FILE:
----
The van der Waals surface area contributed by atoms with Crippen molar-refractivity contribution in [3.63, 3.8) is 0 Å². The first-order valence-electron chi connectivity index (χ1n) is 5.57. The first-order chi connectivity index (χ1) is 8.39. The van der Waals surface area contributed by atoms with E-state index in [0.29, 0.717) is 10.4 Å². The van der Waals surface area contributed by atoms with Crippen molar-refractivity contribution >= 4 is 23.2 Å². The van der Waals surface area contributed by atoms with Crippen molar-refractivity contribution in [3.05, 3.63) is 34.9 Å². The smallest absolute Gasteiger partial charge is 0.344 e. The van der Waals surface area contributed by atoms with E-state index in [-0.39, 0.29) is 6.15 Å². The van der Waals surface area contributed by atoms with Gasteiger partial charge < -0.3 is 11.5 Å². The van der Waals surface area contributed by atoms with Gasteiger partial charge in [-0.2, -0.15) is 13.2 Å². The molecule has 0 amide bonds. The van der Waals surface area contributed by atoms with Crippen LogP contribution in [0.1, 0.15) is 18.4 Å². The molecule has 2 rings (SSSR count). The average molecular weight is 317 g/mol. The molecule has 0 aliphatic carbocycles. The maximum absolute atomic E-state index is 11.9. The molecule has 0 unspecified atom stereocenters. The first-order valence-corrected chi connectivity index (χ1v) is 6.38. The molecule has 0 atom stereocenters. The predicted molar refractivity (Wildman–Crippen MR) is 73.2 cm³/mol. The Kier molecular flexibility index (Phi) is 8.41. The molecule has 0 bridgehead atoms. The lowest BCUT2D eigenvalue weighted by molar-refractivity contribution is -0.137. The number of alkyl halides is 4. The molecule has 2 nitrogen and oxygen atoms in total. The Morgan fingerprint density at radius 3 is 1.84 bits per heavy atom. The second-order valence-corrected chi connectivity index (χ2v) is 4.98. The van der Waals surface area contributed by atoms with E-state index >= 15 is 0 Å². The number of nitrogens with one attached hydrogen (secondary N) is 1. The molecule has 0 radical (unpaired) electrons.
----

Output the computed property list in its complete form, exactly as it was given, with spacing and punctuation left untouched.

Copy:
The van der Waals surface area contributed by atoms with Crippen molar-refractivity contribution in [3.63, 3.8) is 0 Å². The first-order valence-electron chi connectivity index (χ1n) is 5.57. The first-order chi connectivity index (χ1) is 8.39. The van der Waals surface area contributed by atoms with E-state index in [0.29, 0.717) is 10.4 Å². The van der Waals surface area contributed by atoms with Crippen molar-refractivity contribution >= 4 is 23.2 Å². The van der Waals surface area contributed by atoms with Crippen molar-refractivity contribution in [3.05, 3.63) is 34.9 Å². The smallest absolute Gasteiger partial charge is 0.344 e. The van der Waals surface area contributed by atoms with E-state index in [-0.39, 0.29) is 6.15 Å². The van der Waals surface area contributed by atoms with Gasteiger partial charge < -0.3 is 11.5 Å². The van der Waals surface area contributed by atoms with Gasteiger partial charge in [-0.2, -0.15) is 13.2 Å². The molecule has 0 amide bonds. The van der Waals surface area contributed by atoms with Crippen LogP contribution in [0.1, 0.15) is 18.4 Å². The molecule has 2 rings (SSSR count). The average molecular weight is 317 g/mol. The molecule has 0 aliphatic carbocycles. The maximum absolute atomic E-state index is 11.9. The molecule has 0 unspecified atom stereocenters. The first-order valence-corrected chi connectivity index (χ1v) is 6.38. The molecule has 0 atom stereocenters. The predicted molar refractivity (Wildman–Crippen MR) is 73.2 cm³/mol. The Kier molecular flexibility index (Phi) is 8.41. The molecule has 0 bridgehead atoms. The lowest BCUT2D eigenvalue weighted by molar-refractivity contribution is -0.137. The number of alkyl halides is 4. The molecule has 2 nitrogen and oxygen atoms in total. The Morgan fingerprint density at radius 3 is 1.84 bits per heavy atom. The second-order valence-corrected chi connectivity index (χ2v) is 4.98. The van der Waals surface area contributed by atoms with E-state index >= 15 is 0 Å². The number of nitrogens with one attached hydrogen (secondary N) is 1. The molecule has 0 radical (unpaired) electrons.